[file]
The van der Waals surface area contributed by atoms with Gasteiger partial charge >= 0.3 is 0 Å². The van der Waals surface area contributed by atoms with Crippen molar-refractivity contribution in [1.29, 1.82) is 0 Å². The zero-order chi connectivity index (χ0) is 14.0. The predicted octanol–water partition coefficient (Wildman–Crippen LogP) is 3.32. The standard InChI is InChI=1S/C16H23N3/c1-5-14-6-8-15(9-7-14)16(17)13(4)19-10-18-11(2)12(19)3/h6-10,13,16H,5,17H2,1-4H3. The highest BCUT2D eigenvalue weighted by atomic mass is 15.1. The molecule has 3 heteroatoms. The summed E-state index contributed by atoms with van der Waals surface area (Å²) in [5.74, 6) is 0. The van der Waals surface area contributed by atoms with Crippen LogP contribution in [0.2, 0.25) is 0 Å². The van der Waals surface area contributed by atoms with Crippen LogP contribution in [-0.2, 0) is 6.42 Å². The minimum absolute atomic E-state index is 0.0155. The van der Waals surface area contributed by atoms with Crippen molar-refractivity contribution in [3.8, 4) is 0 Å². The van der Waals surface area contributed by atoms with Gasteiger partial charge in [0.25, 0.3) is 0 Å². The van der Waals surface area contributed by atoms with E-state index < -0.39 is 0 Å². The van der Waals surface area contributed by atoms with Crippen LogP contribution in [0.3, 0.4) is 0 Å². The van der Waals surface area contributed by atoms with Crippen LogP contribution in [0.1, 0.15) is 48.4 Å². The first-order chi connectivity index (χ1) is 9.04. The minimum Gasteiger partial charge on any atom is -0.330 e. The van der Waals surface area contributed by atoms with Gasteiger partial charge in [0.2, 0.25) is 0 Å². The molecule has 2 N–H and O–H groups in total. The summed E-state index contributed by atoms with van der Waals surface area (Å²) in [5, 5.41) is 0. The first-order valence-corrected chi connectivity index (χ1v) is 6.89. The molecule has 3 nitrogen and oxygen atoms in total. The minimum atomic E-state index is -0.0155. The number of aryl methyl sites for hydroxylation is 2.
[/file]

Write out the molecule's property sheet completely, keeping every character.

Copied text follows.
The van der Waals surface area contributed by atoms with Gasteiger partial charge >= 0.3 is 0 Å². The van der Waals surface area contributed by atoms with Crippen molar-refractivity contribution in [1.29, 1.82) is 0 Å². The zero-order chi connectivity index (χ0) is 14.0. The predicted octanol–water partition coefficient (Wildman–Crippen LogP) is 3.32. The standard InChI is InChI=1S/C16H23N3/c1-5-14-6-8-15(9-7-14)16(17)13(4)19-10-18-11(2)12(19)3/h6-10,13,16H,5,17H2,1-4H3. The highest BCUT2D eigenvalue weighted by atomic mass is 15.1. The molecule has 3 heteroatoms. The summed E-state index contributed by atoms with van der Waals surface area (Å²) in [5.74, 6) is 0. The van der Waals surface area contributed by atoms with Crippen LogP contribution in [0.2, 0.25) is 0 Å². The van der Waals surface area contributed by atoms with Crippen LogP contribution in [-0.2, 0) is 6.42 Å². The minimum absolute atomic E-state index is 0.0155. The van der Waals surface area contributed by atoms with Crippen molar-refractivity contribution in [3.8, 4) is 0 Å². The van der Waals surface area contributed by atoms with Gasteiger partial charge in [0.25, 0.3) is 0 Å². The van der Waals surface area contributed by atoms with E-state index < -0.39 is 0 Å². The van der Waals surface area contributed by atoms with Crippen LogP contribution in [0.3, 0.4) is 0 Å². The van der Waals surface area contributed by atoms with Crippen LogP contribution in [0.1, 0.15) is 48.4 Å². The first-order chi connectivity index (χ1) is 9.04. The minimum Gasteiger partial charge on any atom is -0.330 e. The van der Waals surface area contributed by atoms with Gasteiger partial charge in [0.2, 0.25) is 0 Å². The molecule has 2 N–H and O–H groups in total. The summed E-state index contributed by atoms with van der Waals surface area (Å²) in [5, 5.41) is 0. The first-order valence-corrected chi connectivity index (χ1v) is 6.89. The molecule has 3 nitrogen and oxygen atoms in total. The minimum atomic E-state index is -0.0155. The number of aryl methyl sites for hydroxylation is 2.